Just so. The nose goes through some indelicate changes, it grows colorful, grows a tumor; then takes off, travels, and starts a family. Finding itself far from home, and perhaps feeling a bit guilty, the nose writes e-mail from Egypt:

Sphinges have no noses no larynges, either.
They remain silent on the subject of everyday life
& refuse to covet the stir & wealth that lingers
closest to the ground.

Sphinges are ¼ Pharaoh & ¾ housecat.
They behave like antimatter. A nose,
on the other hand, connects the causeless world
to another lacking consequences

ABC. Always be cartilaginous.

How else would the speaker show us his mutilated face, his horror and shame, without sending the reader right out of his or her chair?

In, “A Nose of Color,” the speaker eludes feeling, dissociates rather than taking inventory and unbundling his feelings for us:

He has become a nose of color’
unfortunately, that color is purple,
darkening to ruby unparagoned,
color of the Crab, of shadows sliding
along fresh morning snow,
of a plum hastily stolen, flesh to flesh,
stone to heart, skin to livid skin.

Dr. S**p points out pustules,
papules, rhinnorrhea, ______,
_____, _________, & _______.
Current has spilled somewhere,….

(A Nose of Color)

Now a separate individual, the nose has become heedlessly, recklessly colorful. The betrayed speaker attempts to deny the consequences—first by comparing the hideously abnormal color to shadows on snow, then to a plum—chasing solace through lyrical description and sensuous associations. The word livid brings us back to reality—and sends us back to that plum. Stripped of, “hastily stolen” and “flesh to flesh,” the plum has a nasty exactness and tormenting clarity (like the Sphinges). When, Dr. S**p speaks, the reader gets only a couple of technical terms before running into blanks—anguish and fear deafen us as well.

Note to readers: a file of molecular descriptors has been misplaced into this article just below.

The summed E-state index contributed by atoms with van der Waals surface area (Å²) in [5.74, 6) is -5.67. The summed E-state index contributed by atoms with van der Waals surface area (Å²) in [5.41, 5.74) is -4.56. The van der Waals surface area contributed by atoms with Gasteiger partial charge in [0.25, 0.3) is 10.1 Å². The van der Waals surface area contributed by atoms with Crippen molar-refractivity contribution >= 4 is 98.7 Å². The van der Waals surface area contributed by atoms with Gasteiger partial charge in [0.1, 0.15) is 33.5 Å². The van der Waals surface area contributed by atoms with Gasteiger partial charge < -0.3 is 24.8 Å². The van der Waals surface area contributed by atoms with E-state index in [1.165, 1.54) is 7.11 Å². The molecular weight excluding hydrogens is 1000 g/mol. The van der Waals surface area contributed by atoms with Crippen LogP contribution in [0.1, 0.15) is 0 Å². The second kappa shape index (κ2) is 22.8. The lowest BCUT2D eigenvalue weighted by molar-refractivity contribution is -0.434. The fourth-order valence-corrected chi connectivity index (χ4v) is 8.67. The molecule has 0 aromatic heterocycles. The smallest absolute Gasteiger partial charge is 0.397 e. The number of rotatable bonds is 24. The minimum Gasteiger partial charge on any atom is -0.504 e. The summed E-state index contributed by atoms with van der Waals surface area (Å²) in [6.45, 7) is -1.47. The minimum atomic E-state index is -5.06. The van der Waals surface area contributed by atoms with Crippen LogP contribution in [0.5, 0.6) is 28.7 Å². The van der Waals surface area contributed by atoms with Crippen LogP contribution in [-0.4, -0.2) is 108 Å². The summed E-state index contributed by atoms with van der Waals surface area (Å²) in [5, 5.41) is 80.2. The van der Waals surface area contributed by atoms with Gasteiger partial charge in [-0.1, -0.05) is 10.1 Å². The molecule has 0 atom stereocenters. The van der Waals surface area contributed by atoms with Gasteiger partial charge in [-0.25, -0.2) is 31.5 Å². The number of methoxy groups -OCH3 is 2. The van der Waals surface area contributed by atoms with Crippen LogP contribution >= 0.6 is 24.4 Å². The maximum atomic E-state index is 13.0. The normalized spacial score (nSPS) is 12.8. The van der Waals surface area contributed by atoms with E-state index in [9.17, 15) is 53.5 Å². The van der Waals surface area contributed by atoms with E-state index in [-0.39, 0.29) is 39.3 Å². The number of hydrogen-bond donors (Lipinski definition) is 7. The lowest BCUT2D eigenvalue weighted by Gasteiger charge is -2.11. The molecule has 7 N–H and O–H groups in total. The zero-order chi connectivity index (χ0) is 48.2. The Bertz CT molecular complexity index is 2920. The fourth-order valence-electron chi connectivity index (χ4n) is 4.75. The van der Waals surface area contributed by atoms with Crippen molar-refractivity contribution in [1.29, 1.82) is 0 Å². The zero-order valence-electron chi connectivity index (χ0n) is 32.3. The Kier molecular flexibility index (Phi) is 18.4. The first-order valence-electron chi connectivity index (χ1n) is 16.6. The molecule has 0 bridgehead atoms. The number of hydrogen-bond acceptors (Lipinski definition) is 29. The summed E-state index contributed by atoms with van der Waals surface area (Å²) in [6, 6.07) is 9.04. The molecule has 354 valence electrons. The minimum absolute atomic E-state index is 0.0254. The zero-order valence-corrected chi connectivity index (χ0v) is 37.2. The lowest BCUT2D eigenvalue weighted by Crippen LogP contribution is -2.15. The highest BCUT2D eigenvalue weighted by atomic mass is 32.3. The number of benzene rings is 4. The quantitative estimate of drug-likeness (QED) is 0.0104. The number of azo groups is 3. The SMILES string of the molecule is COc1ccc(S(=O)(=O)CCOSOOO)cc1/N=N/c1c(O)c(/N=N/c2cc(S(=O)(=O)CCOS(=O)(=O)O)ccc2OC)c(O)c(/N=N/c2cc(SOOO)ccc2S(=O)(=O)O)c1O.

Somewhere current has indeed spilled in this chapbook where playful word choice and an artful, almost light voice give the poems an edge, a false bravado whistling in the dark. This tightly wound speaker, made nearly insane by horror and suffering, reveals the terrified depths sounded during treatment for cancer. He lets us watch him sweat and spin punning, ironic, absurdist attempts to distance himself from pain. We end up face to face with agony.

And sometimes, for instance in “Daydream No. 2: Speaking of Oral Sex” or even more starkly in “A World w/o Odors,” only small stylistic flourishes such as, “w/o” and “&,” provide an anemic feint before we take it on the nose (as it were):

There is a darkness of another kind, a place
of dead shapes & flat sounds where nothing
rides on the air, where lilacs & the ocean
are only sad movies of themselves.

In this same vein, the final poem, “Follow Up” speaks plainly and truthfully about the human inability to sustain intense feeling:

Dread is a vague sensation of discomfort
from a barely remembered dream.
Joy has slipped away, H2O thru fingers.
Sublime purple skies are pushed aside.
Floods recede & droughts are quenched.
You know, it really lasts only so long----
----this new appreciation for life.

This is a gutsy chapbook about a terrifying illness by a skilled and humane poet. It’s worth the trouble.